Mikhail Tyutnikov, a pastor of Kazan’s Faith and Life church, says that the authorities have the right to insist on registration; but they should not treat religious people as if they were common criminals by bringing them to court in shackles. That represents a dangerous act of “intimidation” against all Protestants.
Rais Suleymanov, a specialist on Islam and someone known for his criticism of what Russians call “sects,” agrees, noting that “the police allowed themselves excessive crudeness” in this case. They shouldn’t have shackled the minister and thus “created a scandal out of nothing.” In his words, the whole thing is “a very unwelcome story.”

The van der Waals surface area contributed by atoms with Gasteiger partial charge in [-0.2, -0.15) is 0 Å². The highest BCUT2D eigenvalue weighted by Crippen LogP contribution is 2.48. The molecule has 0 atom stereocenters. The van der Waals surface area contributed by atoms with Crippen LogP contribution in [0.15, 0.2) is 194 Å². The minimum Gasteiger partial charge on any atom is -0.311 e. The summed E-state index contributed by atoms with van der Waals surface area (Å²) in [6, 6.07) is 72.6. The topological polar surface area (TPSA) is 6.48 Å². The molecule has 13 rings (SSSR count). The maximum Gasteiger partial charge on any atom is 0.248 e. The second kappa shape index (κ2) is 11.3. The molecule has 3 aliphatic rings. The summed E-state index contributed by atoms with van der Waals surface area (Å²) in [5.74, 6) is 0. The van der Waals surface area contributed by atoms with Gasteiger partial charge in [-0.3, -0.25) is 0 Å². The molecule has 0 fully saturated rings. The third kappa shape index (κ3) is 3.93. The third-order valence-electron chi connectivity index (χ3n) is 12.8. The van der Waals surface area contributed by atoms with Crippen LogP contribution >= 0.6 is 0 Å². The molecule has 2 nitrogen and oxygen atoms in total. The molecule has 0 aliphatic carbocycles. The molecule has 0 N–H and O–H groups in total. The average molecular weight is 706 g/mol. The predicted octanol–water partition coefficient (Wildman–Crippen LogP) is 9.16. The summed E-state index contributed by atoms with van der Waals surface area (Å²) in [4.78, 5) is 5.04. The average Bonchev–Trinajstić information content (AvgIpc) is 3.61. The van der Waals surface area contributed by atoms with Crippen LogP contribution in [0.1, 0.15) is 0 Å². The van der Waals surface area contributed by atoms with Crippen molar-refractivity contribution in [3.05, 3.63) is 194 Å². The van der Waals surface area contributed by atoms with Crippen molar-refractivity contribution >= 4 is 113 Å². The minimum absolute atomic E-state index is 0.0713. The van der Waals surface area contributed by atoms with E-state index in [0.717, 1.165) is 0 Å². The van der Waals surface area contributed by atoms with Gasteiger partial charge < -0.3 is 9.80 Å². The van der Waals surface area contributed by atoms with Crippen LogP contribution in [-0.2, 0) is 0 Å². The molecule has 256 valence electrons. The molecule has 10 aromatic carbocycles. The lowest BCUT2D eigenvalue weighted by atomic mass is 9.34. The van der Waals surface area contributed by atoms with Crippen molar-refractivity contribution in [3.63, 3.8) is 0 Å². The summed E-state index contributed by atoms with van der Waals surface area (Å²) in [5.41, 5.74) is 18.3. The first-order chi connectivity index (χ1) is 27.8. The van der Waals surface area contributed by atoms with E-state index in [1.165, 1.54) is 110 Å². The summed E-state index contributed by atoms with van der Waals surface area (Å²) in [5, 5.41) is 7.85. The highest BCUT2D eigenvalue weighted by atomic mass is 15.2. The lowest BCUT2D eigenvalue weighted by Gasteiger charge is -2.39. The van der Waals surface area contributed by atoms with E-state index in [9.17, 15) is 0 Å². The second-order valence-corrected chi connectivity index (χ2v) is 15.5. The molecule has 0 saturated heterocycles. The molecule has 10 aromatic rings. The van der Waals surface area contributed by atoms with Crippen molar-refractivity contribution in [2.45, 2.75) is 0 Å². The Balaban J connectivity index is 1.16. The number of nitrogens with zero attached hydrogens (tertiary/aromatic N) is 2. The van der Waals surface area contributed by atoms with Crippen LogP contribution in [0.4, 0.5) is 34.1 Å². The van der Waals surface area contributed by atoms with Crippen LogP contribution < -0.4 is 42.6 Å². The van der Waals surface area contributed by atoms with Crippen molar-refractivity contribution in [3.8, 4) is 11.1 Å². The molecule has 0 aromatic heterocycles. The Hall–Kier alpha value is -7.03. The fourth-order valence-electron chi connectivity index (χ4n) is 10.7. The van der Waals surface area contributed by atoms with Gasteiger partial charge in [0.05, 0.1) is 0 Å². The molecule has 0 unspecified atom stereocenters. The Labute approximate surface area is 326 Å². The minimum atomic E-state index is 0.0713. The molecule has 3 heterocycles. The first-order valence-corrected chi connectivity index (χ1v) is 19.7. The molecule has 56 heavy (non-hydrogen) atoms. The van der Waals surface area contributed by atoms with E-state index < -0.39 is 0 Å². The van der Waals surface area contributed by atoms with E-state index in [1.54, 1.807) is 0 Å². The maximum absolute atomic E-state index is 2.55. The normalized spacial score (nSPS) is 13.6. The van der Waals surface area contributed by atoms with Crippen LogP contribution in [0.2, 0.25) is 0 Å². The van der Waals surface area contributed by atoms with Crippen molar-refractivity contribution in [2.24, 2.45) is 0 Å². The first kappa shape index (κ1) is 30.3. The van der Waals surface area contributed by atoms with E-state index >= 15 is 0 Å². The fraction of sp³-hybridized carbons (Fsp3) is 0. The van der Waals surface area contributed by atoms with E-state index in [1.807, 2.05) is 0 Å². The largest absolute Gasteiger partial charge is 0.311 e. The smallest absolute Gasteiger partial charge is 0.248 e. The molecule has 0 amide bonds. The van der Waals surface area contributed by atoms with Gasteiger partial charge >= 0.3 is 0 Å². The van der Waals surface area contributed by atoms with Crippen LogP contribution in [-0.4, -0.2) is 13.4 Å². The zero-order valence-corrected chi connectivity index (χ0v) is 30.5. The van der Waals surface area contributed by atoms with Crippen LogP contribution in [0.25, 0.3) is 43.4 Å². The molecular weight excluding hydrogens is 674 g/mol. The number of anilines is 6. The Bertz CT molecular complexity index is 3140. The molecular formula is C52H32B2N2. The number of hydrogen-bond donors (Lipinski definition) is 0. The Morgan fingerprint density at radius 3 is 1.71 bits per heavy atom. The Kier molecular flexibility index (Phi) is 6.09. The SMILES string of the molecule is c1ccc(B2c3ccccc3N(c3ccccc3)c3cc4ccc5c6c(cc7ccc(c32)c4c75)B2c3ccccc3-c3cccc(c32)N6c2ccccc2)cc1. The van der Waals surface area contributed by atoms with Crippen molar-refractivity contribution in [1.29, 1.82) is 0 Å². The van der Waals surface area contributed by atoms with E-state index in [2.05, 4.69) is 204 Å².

And Rustam Batrov, the former deputy chairman of Tatarstan’s Muslim Spiritual Directorate (MSD), says that while laws must be observed “even if they are unjust,” Moscow has given “the green light” to the traditional faiths while “suppressing all the rest.” He called for a combination of obedience to the law and a struggle in the courts against it.